There were plenty of well-meaning initiatives around the area in the Ripper’s time. It’s hard to believe many of the same battles are being fought over 100 years later.

 

A teenage prostitute waits for customers. Photograph: Getty Images

Alan White's work has appeared in the Observer, Times, Private Eye, The National and the TLS. As John Heale, he is the author of One Blood: Inside Britain's Gang Culture.

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The joy of only winning once: why England should be proud of 1966

We feel the glory of that triumphant moment, 50 years ago, all the more because of all the other occasions when we have failed to win.

There’s a phrase in football that I really hate. It used to be “Thirty years of hurt”. Each time the England team crashes out of a major tournament it gets regurgitated with extra years added. Rather predictably, when England lost to Iceland in Euro 2016, it became “Fifty years of hurt”. We’ve never won the European Championship and in 17 attempts to win the World Cup we have only won once. I’m going to tell you why that’s a record to cherish.

I was seven in 1966. Our telly was broken so I had to watch the World Cup final with a neighbour. I sat squeezed on my friend Colin’s settee as his dad cheered on England with phrases like “Sock it to them Bobby”, as old fashioned now as a football rattle. When England took the lead for the second time I remember thinking, what will it feel like, when we English are actually Champions of the World. Not long after I knew. It felt good.

Wembley Stadium, 30 July 1966, was our only ever World Cup win. But let’s imagine what it would be like if, as with our rivals, we’d won it many times? Brazil have been World Champions on five occasions, Germany four, and Italy four. Most England fans would be “over the moon” if they could boast a similarly glorious record. They’re wrong. I believe it’s wonderful that we’ve only triumphed once. We all share that one single powerful memory. Sometimes in life less is definitely more.

Something extraordinary has happened. Few of us are even old enough to remember, but somehow, we all know everything that happened that day. Even if you care little about the beautiful game, I’m going to bet that you can recall as many as five iconic moments from 50 years ago. You will have clearly in your mind the BBC commentator Kenneth Wolstenholme’s famous lines, as Geoff Hurst tore down the pitch to score his hat-trick: “Some people are on the pitch. They think it’s all over. It is now”. And it was. 4 - 2 to England against West Germany. Thirty minutes earlier the Germans had equalised in the dying moments of the second half to take the game to extra time.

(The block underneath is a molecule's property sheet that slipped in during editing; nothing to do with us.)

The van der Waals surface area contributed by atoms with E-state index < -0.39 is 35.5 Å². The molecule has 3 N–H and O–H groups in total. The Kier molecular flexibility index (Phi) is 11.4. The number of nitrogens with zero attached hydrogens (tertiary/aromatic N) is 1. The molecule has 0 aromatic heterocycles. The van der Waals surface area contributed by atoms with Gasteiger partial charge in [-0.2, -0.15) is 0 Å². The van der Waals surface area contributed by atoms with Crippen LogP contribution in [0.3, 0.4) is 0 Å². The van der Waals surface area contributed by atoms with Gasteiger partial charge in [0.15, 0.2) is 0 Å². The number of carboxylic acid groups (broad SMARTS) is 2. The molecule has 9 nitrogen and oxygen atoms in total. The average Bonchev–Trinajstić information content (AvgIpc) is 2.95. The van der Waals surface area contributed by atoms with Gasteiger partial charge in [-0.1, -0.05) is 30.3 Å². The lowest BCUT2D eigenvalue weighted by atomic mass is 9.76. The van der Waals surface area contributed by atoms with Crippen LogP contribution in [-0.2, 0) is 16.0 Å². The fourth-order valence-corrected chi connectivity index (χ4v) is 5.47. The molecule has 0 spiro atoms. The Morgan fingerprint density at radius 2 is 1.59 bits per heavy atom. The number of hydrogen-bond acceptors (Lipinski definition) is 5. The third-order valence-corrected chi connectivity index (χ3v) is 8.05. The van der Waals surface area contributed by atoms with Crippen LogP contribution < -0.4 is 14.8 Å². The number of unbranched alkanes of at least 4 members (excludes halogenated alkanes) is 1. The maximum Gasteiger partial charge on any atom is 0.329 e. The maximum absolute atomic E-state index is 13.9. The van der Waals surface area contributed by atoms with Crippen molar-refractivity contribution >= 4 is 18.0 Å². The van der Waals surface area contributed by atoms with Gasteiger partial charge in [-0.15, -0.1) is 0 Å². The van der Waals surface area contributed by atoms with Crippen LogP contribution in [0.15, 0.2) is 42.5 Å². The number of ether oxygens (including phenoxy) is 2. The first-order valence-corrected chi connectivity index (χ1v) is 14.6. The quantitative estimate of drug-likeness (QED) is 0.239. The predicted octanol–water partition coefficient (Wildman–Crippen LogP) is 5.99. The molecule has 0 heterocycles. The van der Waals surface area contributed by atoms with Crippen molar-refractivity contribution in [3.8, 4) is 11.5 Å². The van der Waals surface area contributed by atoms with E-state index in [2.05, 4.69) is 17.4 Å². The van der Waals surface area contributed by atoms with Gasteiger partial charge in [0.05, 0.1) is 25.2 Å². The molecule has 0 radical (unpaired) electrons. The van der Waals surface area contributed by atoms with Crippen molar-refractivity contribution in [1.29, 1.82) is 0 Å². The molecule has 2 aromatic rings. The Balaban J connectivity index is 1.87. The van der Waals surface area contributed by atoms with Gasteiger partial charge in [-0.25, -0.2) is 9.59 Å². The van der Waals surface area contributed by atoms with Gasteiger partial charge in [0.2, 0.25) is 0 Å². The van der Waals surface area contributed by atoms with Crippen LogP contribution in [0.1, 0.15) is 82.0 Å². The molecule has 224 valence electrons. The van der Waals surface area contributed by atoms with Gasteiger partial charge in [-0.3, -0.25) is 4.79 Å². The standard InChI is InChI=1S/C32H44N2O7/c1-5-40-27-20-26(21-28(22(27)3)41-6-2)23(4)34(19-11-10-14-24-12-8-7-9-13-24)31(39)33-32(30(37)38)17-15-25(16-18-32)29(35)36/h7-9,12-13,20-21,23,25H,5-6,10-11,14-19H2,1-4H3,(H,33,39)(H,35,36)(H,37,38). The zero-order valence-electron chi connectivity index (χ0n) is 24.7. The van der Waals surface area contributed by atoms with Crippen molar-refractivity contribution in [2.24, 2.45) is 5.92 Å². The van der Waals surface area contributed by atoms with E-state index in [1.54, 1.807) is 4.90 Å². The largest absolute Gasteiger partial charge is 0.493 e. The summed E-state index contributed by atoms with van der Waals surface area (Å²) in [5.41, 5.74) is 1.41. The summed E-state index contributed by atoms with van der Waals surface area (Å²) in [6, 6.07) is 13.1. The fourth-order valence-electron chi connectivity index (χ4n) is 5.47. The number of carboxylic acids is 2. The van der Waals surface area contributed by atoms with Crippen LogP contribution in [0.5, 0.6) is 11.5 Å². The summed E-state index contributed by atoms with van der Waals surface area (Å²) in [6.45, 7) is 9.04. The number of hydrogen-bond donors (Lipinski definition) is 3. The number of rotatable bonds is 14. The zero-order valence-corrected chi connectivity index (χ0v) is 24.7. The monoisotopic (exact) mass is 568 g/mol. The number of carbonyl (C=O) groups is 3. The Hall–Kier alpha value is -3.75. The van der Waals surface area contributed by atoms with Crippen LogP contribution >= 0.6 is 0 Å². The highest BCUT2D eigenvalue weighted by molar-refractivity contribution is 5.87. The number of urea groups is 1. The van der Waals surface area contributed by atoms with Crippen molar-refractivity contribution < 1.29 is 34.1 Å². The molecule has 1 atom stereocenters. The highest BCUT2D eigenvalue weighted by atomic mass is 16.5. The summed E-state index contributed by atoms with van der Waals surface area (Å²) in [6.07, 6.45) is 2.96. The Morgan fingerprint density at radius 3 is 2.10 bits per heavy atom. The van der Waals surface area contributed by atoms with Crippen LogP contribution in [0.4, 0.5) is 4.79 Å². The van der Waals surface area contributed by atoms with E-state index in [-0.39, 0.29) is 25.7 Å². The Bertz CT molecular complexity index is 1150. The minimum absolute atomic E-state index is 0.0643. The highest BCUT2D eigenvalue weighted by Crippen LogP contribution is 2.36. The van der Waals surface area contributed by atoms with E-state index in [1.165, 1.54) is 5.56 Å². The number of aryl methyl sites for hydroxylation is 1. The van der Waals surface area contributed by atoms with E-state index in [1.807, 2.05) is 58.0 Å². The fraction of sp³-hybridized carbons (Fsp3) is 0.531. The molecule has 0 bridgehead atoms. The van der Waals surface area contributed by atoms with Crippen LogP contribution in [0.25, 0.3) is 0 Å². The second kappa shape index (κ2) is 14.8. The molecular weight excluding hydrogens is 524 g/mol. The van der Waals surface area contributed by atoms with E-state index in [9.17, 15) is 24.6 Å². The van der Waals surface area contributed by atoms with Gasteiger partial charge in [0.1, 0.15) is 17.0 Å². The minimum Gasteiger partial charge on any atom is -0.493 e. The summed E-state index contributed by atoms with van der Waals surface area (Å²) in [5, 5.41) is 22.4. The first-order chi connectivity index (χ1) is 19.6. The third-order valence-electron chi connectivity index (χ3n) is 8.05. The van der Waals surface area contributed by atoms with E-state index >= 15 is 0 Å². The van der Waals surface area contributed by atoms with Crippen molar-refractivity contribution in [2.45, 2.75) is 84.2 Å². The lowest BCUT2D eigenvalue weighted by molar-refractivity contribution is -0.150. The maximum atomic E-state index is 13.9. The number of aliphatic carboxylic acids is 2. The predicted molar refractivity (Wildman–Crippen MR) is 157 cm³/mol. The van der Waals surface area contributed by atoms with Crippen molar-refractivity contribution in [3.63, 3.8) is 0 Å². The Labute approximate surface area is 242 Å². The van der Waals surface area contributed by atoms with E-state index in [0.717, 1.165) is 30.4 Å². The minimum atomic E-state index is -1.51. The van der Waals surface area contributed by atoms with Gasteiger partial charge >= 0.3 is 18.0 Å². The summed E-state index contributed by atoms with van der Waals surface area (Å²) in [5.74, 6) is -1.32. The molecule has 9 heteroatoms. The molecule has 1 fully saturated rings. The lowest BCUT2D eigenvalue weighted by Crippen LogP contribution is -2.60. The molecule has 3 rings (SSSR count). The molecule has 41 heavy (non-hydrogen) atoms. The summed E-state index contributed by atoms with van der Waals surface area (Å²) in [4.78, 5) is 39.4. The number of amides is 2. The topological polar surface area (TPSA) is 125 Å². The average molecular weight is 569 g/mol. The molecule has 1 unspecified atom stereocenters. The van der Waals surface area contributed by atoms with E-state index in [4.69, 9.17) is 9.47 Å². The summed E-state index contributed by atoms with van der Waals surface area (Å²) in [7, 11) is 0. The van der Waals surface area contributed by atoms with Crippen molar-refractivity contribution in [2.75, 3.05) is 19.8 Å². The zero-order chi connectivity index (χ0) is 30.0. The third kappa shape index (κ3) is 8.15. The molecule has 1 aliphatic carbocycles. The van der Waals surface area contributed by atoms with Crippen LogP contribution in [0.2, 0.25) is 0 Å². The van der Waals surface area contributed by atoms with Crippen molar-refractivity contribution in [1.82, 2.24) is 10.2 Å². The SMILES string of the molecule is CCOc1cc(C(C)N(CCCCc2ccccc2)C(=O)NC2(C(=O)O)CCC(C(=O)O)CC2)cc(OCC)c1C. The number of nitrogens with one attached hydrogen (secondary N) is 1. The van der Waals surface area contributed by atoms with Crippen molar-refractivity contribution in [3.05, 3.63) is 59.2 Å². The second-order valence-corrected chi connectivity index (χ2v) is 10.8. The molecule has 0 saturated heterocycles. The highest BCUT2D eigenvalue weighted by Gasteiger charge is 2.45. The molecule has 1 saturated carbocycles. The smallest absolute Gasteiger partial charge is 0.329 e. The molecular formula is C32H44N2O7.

More drama we all share: Geoff Hurst’s second goal. Or the goal that wasn’t, as technology has since, I think, conclusively proved. The shot that crashed off the cross bar and did or didn’t cross the line. Of course, even if you weren’t alive at the time, you will know that the linesman, one Tofiq Bakhramov, from Azerbaijan (often incorrectly referred to as “Russian”) could speak not a word of English, signalled it as a goal.

Then there’s the England Captain, the oh-so-young and handsome Bobby Moore. The very embodiment of the era. You can picture him now wiping his muddy hands on his white shorts before he shakes hands with a youthful Queen Elizabeth. Later you see him lifted aloft by his team mates holding the small golden Jules Rimet trophy.

How incredible, how simply marvellous that as a nation we share such golden memories. How sad for the Brazilians and Germans. Their more numerous triumphs are dissipated through the generations. In those countries each generation will remember each victory but not with the intensity with which we English still celebrate 1966. It’s as if sex was best the first time. The first cut is the deepest.

On Colin’s dad’s TV the pictures were black and white and so were the flags. Recently I looked at the full colour Pathe newsreel of the game. It’s the red, white and blue of the Union Jack that dominates. The red cross of Saint George didn’t really come into prominence until the Nineties. The left don’t like flags much, unless they’re “deepest red”. Certainly not the Union Flag. It smacks of imperialism perhaps. In 1966 we didn’t seem to know if we were English or British. Maybe there was, and still is, something admirable and casual about not knowing who we are or what is our proper flag. 

Twelve years later I’m in Cuba at the “World Festival of Youth” – the only occasion I’ve represented my country. It was my chance to march into a stadium under my nation’s flag. Sadly, it never happened as my fellow delegates argued for hours over what, if any, flag we British should walk behind. The delegation leaders – you will have heard of them now, but they were young and unknown then – Peter Mandelson, Trevor Phillips and Charles Clarke, had to find a way out of this impasse. In the end, each delegation walked into the stadium behind their flag, except the British. Poor Mandelson stood alone for hours holding Union Jack, sweltering in the tropical sun. No other country seemed to have a problem with their flag. I guess theirs speak of revolution; ours of colonialism.

On Saturday 30 July BBC Radio 2 will commemorate the 50th anniversary of the 1966 World Cup Final, live from Wembley Arena. Such a celebration is only possible because on 16 occasions we failed to win that trophy. Let’s banish this idea of “Fifty years of hurt” once and for all and embrace the joy of only winning once.

Phil Jones edits the Jeremy Vine Show on BBC Radio 2. On Saturday 30 July the station celebrates the 50th anniversary of the 1966 World Cup Final live from Wembley Arena, telling the story of football’s most famous match, minute by minuteTickets are available from: www.wc66.org